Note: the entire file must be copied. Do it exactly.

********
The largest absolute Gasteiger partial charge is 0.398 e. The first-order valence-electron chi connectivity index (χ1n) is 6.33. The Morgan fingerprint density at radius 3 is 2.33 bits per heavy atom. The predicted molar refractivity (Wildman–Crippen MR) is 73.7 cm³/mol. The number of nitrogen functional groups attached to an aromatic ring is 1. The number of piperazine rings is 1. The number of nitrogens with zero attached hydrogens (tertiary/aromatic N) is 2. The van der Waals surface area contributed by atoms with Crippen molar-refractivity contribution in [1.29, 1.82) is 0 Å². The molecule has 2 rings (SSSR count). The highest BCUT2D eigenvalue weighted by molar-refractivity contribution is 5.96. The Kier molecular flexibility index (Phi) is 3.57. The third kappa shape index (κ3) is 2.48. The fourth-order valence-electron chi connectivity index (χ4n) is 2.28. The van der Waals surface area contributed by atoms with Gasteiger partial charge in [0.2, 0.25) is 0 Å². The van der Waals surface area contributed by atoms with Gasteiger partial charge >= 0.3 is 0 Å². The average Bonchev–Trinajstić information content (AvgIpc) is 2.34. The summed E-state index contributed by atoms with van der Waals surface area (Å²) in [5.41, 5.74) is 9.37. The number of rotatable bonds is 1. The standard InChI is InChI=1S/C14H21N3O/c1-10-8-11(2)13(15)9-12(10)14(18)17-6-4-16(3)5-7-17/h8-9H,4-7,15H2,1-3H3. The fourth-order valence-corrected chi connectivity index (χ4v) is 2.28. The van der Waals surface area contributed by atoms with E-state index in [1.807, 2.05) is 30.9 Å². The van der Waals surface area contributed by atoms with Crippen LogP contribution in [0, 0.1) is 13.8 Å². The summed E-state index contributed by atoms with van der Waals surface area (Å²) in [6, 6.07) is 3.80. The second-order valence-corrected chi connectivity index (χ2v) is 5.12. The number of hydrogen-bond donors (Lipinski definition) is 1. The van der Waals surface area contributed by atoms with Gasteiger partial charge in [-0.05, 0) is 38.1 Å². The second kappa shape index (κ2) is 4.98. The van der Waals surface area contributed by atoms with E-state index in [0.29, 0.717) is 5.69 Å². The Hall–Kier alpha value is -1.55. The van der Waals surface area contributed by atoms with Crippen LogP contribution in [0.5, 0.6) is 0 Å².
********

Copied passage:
The largest absolute Gasteiger partial charge is 0.398 e. The first-order valence-electron chi connectivity index (χ1n) is 6.33. The Morgan fingerprint density at radius 3 is 2.33 bits per heavy atom. The predicted molar refractivity (Wildman–Crippen MR) is 73.7 cm³/mol. The number of nitrogen functional groups attached to an aromatic ring is 1. The number of piperazine rings is 1. The number of nitrogens with zero attached hydrogens (tertiary/aromatic N) is 2. The van der Waals surface area contributed by atoms with Crippen molar-refractivity contribution in [1.29, 1.82) is 0 Å². The molecule has 2 rings (SSSR count). The highest BCUT2D eigenvalue weighted by molar-refractivity contribution is 5.96. The Kier molecular flexibility index (Phi) is 3.57. The third kappa shape index (κ3) is 2.48. The fourth-order valence-electron chi connectivity index (χ4n) is 2.28. The van der Waals surface area contributed by atoms with Gasteiger partial charge in [0.2, 0.25) is 0 Å². The van der Waals surface area contributed by atoms with Gasteiger partial charge >= 0.3 is 0 Å². The average Bonchev–Trinajstić information content (AvgIpc) is 2.34. The summed E-state index contributed by atoms with van der Waals surface area (Å²) in [5.41, 5.74) is 9.37. The number of rotatable bonds is 1. The standard InChI is InChI=1S/C14H21N3O/c1-10-8-11(2)13(15)9-12(10)14(18)17-6-4-16(3)5-7-17/h8-9H,4-7,15H2,1-3H3. The fourth-order valence-corrected chi connectivity index (χ4v) is 2.28. The van der Waals surface area contributed by atoms with E-state index in [1.807, 2.05) is 30.9 Å². The van der Waals surface area contributed by atoms with Crippen LogP contribution in [0, 0.1) is 13.8 Å². The summed E-state index contributed by atoms with van der Waals surface area (Å²) in [6, 6.07) is 3.80. The second-order valence-corrected chi connectivity index (χ2v) is 5.12. The number of hydrogen-bond donors (Lipinski definition) is 1. The van der Waals surface area contributed by atoms with Gasteiger partial charge in [-0.05, 0) is 38.1 Å². The second kappa shape index (κ2) is 4.98. The van der Waals surface area contributed by atoms with E-state index in [0.29, 0.717) is 5.69 Å². The Hall–Kier alpha value is -1.55. The van der Waals surface area contributed by atoms with Crippen LogP contribution in [0.5, 0.6) is 0 Å².